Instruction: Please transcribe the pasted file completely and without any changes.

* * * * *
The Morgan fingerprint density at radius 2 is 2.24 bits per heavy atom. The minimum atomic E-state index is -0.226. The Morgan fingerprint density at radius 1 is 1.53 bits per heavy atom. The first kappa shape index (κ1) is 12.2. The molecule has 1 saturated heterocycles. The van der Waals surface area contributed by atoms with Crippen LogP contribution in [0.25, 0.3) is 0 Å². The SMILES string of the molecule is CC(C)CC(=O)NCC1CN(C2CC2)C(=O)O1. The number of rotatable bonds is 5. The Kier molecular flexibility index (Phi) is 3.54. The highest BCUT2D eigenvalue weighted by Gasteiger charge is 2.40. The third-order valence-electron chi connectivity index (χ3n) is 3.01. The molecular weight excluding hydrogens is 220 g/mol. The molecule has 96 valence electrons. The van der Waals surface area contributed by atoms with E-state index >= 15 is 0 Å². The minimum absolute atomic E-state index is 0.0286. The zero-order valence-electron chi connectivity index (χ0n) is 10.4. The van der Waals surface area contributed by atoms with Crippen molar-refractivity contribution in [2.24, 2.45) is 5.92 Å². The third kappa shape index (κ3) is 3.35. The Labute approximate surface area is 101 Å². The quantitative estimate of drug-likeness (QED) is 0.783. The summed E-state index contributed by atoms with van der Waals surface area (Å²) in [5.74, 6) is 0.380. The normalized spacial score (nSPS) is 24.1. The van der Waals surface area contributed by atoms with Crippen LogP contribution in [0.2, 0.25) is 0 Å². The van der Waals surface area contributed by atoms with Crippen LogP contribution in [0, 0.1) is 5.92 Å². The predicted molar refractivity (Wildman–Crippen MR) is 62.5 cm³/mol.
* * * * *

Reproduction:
The Morgan fingerprint density at radius 2 is 2.24 bits per heavy atom. The minimum atomic E-state index is -0.226. The Morgan fingerprint density at radius 1 is 1.53 bits per heavy atom. The first kappa shape index (κ1) is 12.2. The molecule has 1 saturated heterocycles. The van der Waals surface area contributed by atoms with Crippen LogP contribution in [0.25, 0.3) is 0 Å². The SMILES string of the molecule is CC(C)CC(=O)NCC1CN(C2CC2)C(=O)O1. The number of rotatable bonds is 5. The Kier molecular flexibility index (Phi) is 3.54. The highest BCUT2D eigenvalue weighted by Gasteiger charge is 2.40. The third-order valence-electron chi connectivity index (χ3n) is 3.01. The molecular weight excluding hydrogens is 220 g/mol. The molecule has 96 valence electrons. The van der Waals surface area contributed by atoms with E-state index >= 15 is 0 Å². The minimum absolute atomic E-state index is 0.0286. The zero-order valence-electron chi connectivity index (χ0n) is 10.4. The van der Waals surface area contributed by atoms with Crippen molar-refractivity contribution in [2.24, 2.45) is 5.92 Å². The third kappa shape index (κ3) is 3.35. The Labute approximate surface area is 101 Å². The quantitative estimate of drug-likeness (QED) is 0.783. The summed E-state index contributed by atoms with van der Waals surface area (Å²) in [5.74, 6) is 0.380. The normalized spacial score (nSPS) is 24.1. The van der Waals surface area contributed by atoms with Crippen LogP contribution in [0.2, 0.25) is 0 Å². The van der Waals surface area contributed by atoms with Crippen LogP contribution in [0, 0.1) is 5.92 Å². The predicted molar refractivity (Wildman–Crippen MR) is 62.5 cm³/mol.